Dinner guest tonight, and an interview to prepare for – but I had to take a moment to relay the awful news. The Great Gatsby, based on the novel by F. Scott Fitzgerald, will not be a 2012 Oscar contender. The release has been postponed to summer 2013, rather than Christmas Day, 2012.
“Based on what we’ve seen, Baz Luhrmann’s incredible work is all we anticipated and so much more,” Dan Feldman, Warner Bros. president of domestic distribution said in a statement. “We think moviegoers of all ages are going to embrace it, and it makes sense to ensure this unique film reaches the largest audience possible.”
According to HuffPo:
Late-stage release date changes – particularly when there is already a marketing campaign in full swing – almost always raise eyebrows unless there are some extenuating circumstances to consider as well. (Warner Bros. just went through a release date shuffle with “Gangster Squad” following the movie theater massacre in Aurora, Colo.) On Twitter, prominent Oscar blogger Sasha Stone wondered whether “The Great Gatsby” was subpar.
I like the new date for another reason: It’s a better match with Gavin Jones‘s Stanford Book Salon presentation on the book in May. Better a few months early than a few months late, after the buzz has died down.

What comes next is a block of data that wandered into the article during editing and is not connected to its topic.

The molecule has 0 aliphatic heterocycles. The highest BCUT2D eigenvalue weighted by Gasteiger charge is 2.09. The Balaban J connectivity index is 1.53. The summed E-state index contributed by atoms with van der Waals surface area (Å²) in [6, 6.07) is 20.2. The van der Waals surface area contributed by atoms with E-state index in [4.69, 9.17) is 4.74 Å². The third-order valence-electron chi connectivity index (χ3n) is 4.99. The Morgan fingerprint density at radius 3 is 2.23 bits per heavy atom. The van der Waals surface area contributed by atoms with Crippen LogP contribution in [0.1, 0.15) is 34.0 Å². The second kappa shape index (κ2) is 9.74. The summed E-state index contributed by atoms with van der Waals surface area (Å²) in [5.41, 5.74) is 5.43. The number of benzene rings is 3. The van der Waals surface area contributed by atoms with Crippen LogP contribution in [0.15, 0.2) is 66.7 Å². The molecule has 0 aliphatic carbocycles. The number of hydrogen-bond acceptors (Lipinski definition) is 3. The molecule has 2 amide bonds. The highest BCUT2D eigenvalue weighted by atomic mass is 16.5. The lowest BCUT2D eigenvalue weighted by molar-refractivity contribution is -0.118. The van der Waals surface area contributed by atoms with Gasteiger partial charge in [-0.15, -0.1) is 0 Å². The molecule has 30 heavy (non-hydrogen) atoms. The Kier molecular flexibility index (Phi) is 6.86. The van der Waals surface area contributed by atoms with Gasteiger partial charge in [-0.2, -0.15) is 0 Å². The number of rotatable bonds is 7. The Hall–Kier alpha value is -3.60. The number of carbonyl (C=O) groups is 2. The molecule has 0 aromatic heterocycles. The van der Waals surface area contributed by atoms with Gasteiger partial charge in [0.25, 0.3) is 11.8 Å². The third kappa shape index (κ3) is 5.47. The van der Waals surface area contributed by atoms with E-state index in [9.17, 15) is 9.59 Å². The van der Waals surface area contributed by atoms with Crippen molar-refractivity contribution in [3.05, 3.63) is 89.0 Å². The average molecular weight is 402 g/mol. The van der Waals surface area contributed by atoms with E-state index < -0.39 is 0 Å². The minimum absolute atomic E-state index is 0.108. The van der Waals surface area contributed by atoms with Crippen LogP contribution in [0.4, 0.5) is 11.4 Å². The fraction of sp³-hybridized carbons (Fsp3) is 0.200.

What to say? Music sounds off and distressingly un-period. As HuffPo commented in May:
The Great Gatsby trailer has arrived with the familiar and era-appropriate tones of the Jay-Z and Kanye West collaboration, “No Church in the Wild.” You crazy for this one, Baz Luhrmann! …
If you needed further proof that this isn’t your father’s “Gatsby,” — beyond the anachronistic music cue, of course — try this on for size: Luhrmann’s film will get released in 3D, since nothing needs an extra dimension like classic 1925 prose.
“I think it will be a spectacle, but not necessarily a good movie,” my daughter concluded, barely looking up from her smartphone.
The most surprising thing is that Leonardo DiCaprio has grown into an interesting face. Not always a given.
Postscript on 8/8: Jim Erwin offers the best comment on the soundtrack: “Umm… The modern music stresses the timelessness of the story…ummm…By using Jay-Z, they underscore the emptiness of quickly acquired and flaunted riches…ummm..nope, it’s rubbish.”